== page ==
ANZAC Service Reflection
Just before sunrise one winter morning, I clutched my piccolo in a freezing hand and marched with the other members of the Wellington and Hawkes Bay Regimental Band towards the parade ground at Waiouru Army Camp.
As we turned the last corner the steady rhythm of our marching faltered and there were gasps of wonder. Ahead of us was Ruapehu, majestic and serene, the early morning sun gleaming on snow laden slopes.
It was a surprising reaction from my fellow Bandsmen, not normally given to enthusiasm about the beauty of nature!
The unexpected beauty of that moment lent an added poignancy, as we played a couple of hours later at the passing out parade for the soldiers who had just completed their basic training. They looked so young and vulnerable with their newly shaved faces and no 1 haircuts.
The dignitaries who made speeches, talked of values like commitment, loyalty and mana, of making a difference and standing up for what is right. And nobody could argue with those.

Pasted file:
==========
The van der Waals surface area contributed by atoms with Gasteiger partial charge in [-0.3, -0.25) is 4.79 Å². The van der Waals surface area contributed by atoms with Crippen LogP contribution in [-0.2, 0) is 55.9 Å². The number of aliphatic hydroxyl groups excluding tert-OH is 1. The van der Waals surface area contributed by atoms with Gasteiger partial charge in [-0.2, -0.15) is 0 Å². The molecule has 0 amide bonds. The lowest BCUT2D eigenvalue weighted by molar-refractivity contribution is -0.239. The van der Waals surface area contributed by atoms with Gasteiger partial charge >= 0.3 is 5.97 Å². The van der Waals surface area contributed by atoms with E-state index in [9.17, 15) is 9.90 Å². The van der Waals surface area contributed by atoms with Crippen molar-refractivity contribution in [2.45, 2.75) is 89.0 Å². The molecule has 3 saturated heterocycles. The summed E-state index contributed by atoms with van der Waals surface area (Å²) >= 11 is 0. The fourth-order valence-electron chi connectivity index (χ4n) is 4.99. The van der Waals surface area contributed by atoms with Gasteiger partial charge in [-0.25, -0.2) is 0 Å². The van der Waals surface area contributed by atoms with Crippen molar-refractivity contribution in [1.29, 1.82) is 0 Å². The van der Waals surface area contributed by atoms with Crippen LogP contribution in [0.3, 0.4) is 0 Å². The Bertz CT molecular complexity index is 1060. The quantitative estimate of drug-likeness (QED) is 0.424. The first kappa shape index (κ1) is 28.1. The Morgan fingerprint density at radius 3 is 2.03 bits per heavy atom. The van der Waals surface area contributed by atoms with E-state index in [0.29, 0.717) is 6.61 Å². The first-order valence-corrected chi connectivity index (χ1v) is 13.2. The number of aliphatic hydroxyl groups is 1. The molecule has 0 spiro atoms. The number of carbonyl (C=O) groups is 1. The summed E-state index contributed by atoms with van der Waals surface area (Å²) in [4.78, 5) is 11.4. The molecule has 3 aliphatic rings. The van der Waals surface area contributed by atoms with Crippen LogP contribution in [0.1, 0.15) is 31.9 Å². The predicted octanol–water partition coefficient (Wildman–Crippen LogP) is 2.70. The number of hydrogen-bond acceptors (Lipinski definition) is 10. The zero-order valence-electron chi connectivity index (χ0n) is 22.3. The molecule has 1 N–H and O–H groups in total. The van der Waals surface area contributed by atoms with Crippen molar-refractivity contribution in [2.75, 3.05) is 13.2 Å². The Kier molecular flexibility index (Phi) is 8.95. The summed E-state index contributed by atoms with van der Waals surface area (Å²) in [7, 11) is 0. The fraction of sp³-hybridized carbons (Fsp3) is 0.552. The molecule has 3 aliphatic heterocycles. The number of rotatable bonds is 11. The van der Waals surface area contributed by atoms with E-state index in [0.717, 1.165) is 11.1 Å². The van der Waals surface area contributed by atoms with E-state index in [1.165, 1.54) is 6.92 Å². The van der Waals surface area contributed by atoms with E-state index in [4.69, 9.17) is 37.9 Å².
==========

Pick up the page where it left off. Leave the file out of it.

Nothing violent was said, nor was there any mention of the risk involved in being a soldier. In fact one speaker addressed the parents of the young soldiers directly, reassuring them that the army was family for their sons and daughters now too, and would take care of them.
I wondered at that. Members of the New Zealand Defence Force still pay the ultimate price and “lay down their lives” in the course of their duties.
So I thought about these young people and the choice they had made. Why had they undergone the gruelling training? What were their hopes and dreams? How would they cope in the complex world conflicts they might be asked to enter?
Conflict comes at many levels. The people in our New Testament reading today were living through some internal church conflict. Less devastating than situations modern armed forces encounter, but still destructive for the individuals involved.
Perhaps a little of the back story will help illuminate the reading.
1st John was written somewhere between 90 and 100 CE to an early church community which had experienced a divide through a difference of belief. Some of the members had left. Much doubt and fear seem to have resulted. ( Manser et al 2009)